$2 million injection bolsters complementary medicine research
Professor Scott Holmes, Deputy Vice-Chancellor (Research & Development), UWS; Judy Jacka, Vice Chairperson, Jacka Foundation for Natural therapies; and Professor Alan Bensoussan, Executive Director, NICM
The National Institute of Complementary Medicine (NICM) has received a $2 million funding boost from renowned philanthropic organisation The Jacka Foundation of Natural Therapies (JFNT) to help bolster the future of complementary medicine research in Australia.
The generous gift will establish the Jacka Foundation Chair of Integrative Medicine Research, in partnership with the University of Western Sydney (UWS).
Establishment of the chair will help Australia evolve in a dynamic health landscape and keep pace with other world-leading institutes and universities that have already established such infrastructure.
The chair position will be in line with the World Health Organization's strategy of increasing public awareness and strengthening the role traditional (indigenous) and complementary medicine plays in keeping populations healthy.
Executive Director of the National Institute of Complementary Medicine at the University of Western Sydney, Professor Alan Bensoussan, said the initiative is an exciting opportunity to advance an area of under-resourced healthcare activity and will strengthen evidence for well-informed complementary medicine use by consumers and clinicians.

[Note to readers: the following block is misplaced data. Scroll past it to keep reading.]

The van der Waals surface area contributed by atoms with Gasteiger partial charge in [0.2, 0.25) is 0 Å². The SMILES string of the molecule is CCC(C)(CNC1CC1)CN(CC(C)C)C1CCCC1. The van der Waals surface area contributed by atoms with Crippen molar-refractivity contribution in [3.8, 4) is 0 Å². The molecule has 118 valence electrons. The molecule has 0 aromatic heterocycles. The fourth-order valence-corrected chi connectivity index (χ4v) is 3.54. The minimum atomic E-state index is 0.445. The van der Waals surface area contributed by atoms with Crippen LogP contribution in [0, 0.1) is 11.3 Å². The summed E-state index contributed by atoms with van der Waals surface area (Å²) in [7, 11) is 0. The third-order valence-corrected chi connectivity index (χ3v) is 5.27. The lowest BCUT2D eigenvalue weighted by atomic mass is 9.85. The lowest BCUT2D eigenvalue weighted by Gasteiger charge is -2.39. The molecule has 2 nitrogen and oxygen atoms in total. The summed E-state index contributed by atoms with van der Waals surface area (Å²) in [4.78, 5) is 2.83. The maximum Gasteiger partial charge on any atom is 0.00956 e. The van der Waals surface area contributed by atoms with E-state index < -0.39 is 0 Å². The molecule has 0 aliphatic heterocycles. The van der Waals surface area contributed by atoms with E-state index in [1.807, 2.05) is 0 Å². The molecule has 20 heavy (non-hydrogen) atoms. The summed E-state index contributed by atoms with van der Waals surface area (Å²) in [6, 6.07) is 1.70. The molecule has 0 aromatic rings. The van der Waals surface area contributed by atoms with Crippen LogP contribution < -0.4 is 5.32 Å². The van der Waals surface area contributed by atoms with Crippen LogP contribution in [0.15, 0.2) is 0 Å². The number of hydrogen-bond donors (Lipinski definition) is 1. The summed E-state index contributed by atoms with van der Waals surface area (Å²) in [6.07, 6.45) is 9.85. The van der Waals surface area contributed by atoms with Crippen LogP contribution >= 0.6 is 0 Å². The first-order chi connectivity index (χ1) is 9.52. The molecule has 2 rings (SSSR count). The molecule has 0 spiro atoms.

"Investment in a lead academic position like this one will strengthen the opportunity for greater translation from evidence into practice for all Australians.
"The field of complementary medicine is extremely broad – it encompasses all traditional systems of medicine including Chinese medicine, Ayurvedic Indian medicine, Australian Indigenous medicine and others, and incorporates nutritional and herbal supplements including most vitamins and minerals that we use so regularly.
"The challenge is to provide reliable guidance and information to help doctors and their patients understand when complementary medicines may be appropriate to use.
"Two out of three Australians are using some type of complementary medicine regularly each year and of those, 40 per cent of the usage is for chronic illnesses that are identified as national health priorities in Australia.
"Yet the funding that we invest as a country into understanding these interventions through the National Health and Medical Research Council has averaged less than one per cent over the last decade.
"It is important that other support through philanthropy is given to this area, to increase the research effort."
Professor Bensoussan says the establishment of the chair position will help bring Australia closer to the rest of the world's position on complementary medicine, including the World Health Organization (WHO) Traditional Medicine Strategy (2014-2023).
"This is not an Australia-specific issue; strengthening the way in which evidence-based complementary medicine is integrated into care is on the radar of at least 70 per cent of the world's top medical schools, including Harvard University, Stanford University, University of Cambridge, Yale University, UCLA, Columbia University, Johns Hopkins University, Duke University, University of Toronto, Mayo and many more.
"In North America there are more than 60 academic integrative medicine centres that do research and provide services in this area, and there are around a dozen integrative chairs that already exist around the world. The addition of a chair in Australia will help bring our country up to speed."
Research led by the chair will contribute to judicious use of complementary medicine and better integration into conventional care. It will contribute data on safety, quality and efficacy of interventions and provide greater guidance to consumers – all consistent with Australia's National Medicines Policy.